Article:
O Church Arise – Tim Hughes style

I was sent Keith and Krystyn Getty’s Christmas newsletter a couple of days ago, as I guess many of you reading this were (available from http://www.gettymusic.com). In the e-newsletter this month there was a link to the great song/hymn ‘O Church Arise’, strange I thought because I was expecting a new song and ‘O Church Arise’ is widely sung and very well known already? Then I noticed who arranged the version….Tim Hughes!

Copy and paste the link below in your web browser and see what you think…

Some thoughts from me…

1. The arrangement makes it more song than hymn, which for certain demographics is fantastic, especially given those people will be singing great meaty theology as a result.

2. The song is great to listen to, but to sing it is nearly impossible. Any bloke attempting singing this in F (originally in D) should be warned, ‘your vocal chords will be damaged in the process’!

This begs the question, ‘should artists with squeaky high voices’ record in keys that few can sing along to? Of course men can sing along but at some point they will resign themselves to that embarrassing ‘drop an octave’ moment, after already straining every stomach muscle and vocal chord to reach the ‘oooh oooh’s’ of the bridge! I thought songs like this were written to build up the church, to encourage them to ‘sing Psalms hymns and spiritual songs in your heart to the Lord’ (Eph  5:19). Perhaps the ‘in your heart’ of Eph 5 is consider literal by some artists and therefore it doesn’t matter what key they record in because as you listen to the track in the car, you can sing along ‘in your heart’ without making a noise!

Perhaps also another question emerges regarding recordings and its role in the church – should recording artists always record in keys that are singable or can they choose whatever key suits their voice best?

Something to consider…if they can raise the key from D to F (as in Tim Hughes’ version above) does that suggest that many recording artists consider that listening is as good for the church of God as singing? Is that right and does that show itself in different constituencies and in what ways? Would love to hear your thoughts?

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3 comments

  1. Firstly, agreed, its FAR to high for a congregation, (just tried singing along sotto voce in the office couldn’t manage it) plus whilst its a great arrangement, I feel the arrangement detracts from the structure of the song and does not allow you the same ability to reflect on the words.

    As to the second point, I think we can distinguish the purpose of recorded music and congregational music. Tim Hughes Matt Redman etc are professional “worship leaders” but are also recording artists. Looking at music through the ages, people have always learnt songs by heart to sing along to during the day. Indeed if you look at a lot of old hymn books, in the Preface the people are encouraged to learn the words so they can focus on “worship” when they sing in church, so it is meant to be in your heart as well as in your hands.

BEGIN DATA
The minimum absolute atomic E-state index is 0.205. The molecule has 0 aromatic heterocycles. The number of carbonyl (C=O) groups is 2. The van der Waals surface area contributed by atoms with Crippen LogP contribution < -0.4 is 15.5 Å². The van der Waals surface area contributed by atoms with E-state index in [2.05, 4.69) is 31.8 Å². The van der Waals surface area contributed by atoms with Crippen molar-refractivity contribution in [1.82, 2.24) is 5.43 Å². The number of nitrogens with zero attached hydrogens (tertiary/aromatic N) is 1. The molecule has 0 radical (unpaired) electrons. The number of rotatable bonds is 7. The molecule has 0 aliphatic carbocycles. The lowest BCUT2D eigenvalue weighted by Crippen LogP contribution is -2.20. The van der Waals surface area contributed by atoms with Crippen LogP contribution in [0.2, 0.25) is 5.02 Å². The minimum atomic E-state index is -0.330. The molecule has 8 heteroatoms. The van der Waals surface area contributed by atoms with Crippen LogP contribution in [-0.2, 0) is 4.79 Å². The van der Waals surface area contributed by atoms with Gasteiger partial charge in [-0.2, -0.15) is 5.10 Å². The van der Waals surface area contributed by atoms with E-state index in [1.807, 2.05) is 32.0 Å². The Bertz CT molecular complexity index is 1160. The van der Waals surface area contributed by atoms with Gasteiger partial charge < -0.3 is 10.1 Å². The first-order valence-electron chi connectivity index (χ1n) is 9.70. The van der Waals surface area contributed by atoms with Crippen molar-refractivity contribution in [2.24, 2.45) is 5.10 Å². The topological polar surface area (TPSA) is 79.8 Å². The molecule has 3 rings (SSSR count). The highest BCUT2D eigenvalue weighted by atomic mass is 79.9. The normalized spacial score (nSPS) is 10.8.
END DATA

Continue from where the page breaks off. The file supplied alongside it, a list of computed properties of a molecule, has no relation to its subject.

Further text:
The psalms are there to be read, but also they were to be learned as well.

    So with that in mind, I think we can find a dual role for the Christian recording artist, who wants to make a song and an arrangement which sounds sonically pleasing and speaks to the listners heart and ears and then when he leads from the front can adjust his arrangements accordingly. After all, when we hear a recorded Christian song, is it not just another medium for that artist to sing to us “psalms hymns and spiritual songs”.

    If this is the case, those with the “squeaky voices” such as Hughes and Tomlin can be free to write how they wish for their recordings, but if putting pen to paper for the purpose of sung worship by the congregation, maybe its right to have in mind the range and abilities of the congregations and take things down a tone or two.

  2. I’m not sure I would want to sing the ‘oooh oooh’s’ of the bridge anyway but I’d agree that musicians need to know what they’re doing. If a song is meant for congregational use, it should be recorded in a congregational-friendly key, nine out of ten times anyway.

    There is a place for performing and listening to music and it can be an edifying place, too! But O Church Arise sounds to me like a joining-in piece, except that it doesn’t in this recording.

  3. Why don’t we just drop the key? Isn’t that the easiest solution? It might be that Tim Hughes singing in F or Matt Redman singing in Bb brings out the best in their voices – but it doesn’t mean it will for us. Although that depends on the vocal range of the song – some songs have great words and fantastic tune, but because they cover such a wide range of notes it makes it harder to transpose downwards. Funnily enough though the song that got Tim noticed “Light of the World” uses probably the fewest number of notes!

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